Rumpus Original Poetry: Four Poems by C.T. Salazar






St. Peter’s dried colon stuffed with honey-
suckle to mask the scent : the dove’s direct
descendent perched in an ark-shaped cage, but
the relics of our fathers were never
so gentle. Boar tusk and ripped shirt. Buckshot
breath rising from the wound. I thought the fog
looked like wedding dresses falling over
the grass. Called them my sisters and followed.

In the dark, I was called beautiful but
I wasn’t. Each step down the staircase broke
a promise: the lilies in my hand meant
it was June. My mother’s rug still rolled up.
The room smelled like paint but we couldn’t see–
we held our hands in front of us like this.



This is the gospel of barking dogs. Saint
Augustine licking his paw. I never
talked about what I saw          in the river:
the believers who drowned. The blue pillars
of their bodies. My face painted the
same hour of daybreak. I promise      I
looked for you in the shattered mosaic
made from the salvaged chips of empire.

Darkness is a plate we pass,   terrible
taste we inherit. The church walls have cracked
from the heat that hatched and never flew out.
The kitchen where we dried our feet and wiped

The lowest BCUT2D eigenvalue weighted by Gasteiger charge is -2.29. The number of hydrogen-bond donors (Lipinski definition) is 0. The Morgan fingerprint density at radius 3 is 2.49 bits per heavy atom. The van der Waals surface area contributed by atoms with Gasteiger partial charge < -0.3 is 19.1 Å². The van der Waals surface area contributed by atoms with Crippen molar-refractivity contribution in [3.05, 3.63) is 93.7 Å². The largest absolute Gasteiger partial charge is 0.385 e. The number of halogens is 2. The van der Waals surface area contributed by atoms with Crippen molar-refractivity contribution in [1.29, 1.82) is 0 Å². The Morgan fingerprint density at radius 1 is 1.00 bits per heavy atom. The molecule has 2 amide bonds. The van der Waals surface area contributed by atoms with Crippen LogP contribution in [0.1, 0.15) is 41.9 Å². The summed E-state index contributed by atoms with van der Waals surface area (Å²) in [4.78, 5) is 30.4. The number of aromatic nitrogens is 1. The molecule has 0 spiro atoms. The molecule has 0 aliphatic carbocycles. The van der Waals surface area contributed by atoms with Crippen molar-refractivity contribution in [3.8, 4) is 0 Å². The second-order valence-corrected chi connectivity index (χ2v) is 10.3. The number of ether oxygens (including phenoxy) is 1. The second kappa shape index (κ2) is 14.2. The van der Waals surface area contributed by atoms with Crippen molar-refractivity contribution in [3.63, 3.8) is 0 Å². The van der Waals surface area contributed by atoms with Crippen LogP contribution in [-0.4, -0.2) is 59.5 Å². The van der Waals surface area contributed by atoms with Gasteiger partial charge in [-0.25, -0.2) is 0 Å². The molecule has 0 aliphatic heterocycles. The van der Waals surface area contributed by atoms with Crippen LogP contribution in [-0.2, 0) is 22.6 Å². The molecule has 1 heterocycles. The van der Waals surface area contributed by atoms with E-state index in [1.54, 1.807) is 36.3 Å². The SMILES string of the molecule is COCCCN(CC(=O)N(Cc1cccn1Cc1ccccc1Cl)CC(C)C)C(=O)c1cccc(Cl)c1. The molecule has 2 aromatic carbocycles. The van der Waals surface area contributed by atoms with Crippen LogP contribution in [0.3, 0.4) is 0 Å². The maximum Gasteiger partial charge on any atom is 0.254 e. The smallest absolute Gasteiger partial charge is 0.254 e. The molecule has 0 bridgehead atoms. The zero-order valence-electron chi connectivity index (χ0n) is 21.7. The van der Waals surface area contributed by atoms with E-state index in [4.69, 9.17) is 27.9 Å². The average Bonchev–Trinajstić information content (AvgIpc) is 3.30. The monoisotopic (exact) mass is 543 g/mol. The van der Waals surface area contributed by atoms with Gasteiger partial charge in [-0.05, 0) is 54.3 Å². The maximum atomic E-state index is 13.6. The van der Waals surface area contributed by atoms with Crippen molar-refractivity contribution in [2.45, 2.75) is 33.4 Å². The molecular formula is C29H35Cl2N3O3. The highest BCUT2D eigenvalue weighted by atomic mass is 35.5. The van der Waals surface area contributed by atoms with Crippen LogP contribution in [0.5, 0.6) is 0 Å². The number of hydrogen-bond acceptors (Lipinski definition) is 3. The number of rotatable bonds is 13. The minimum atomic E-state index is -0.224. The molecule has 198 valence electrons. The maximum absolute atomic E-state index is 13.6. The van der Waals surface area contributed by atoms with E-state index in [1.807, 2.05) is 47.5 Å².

rain out of our faces is painted and
now forgotten us: our thralling hours.



What do I look like now, without warpaint
and dirt in my teeth? Wer means man: war means
God picked a flower and named it Abra-
ham.    God blew on a dandelion and
we went searching for a home. Wolves came and
insects came, and then insects left. Voices,
maybe mine, mourned the trees but the trees fell
anyway. And we had plenty of time.

[suffer not]   the sun getting heavier
by the moment   [suffer not]   my father’s
handprint left in the sawdust   [suffer not]

the things we touch that dare remember us
[summer not]   like a season caught in my
hair but my face slowly becoming his



In the far corner of Yahweh’s great mouth-
ful of greenery is where my mother
asked to lie down. The prayer she tied to
a sparrow’s foot with her ribbon said Yes
we have sinned but we have several great
excuses.           The underside of logic
is still the softest place to walk barefoot.
I saw it once. I didn’t want to leave.

The map to heaven I made on my palm
smeared when I held your hand. I wore my best
shirt. I dipped the cherries in chocolate.
Everything I burned / I burned for warmth,
even this layer of skin, soft as a
swan shaking against its own reflection.


Photograph of C.T. Salazar by Rachel Guerry.

C.T. Salazar is a Latinx poet and librarian from Mississippi. He’s the author of This Might Have Meant Fire (Bull City Press, 2019). His poems have appeared in The Cincinnati Review, Beloit Poetry Journal, 32 Poems, RHINO, Tinderbox Poetry, and elsewhere. More from this author →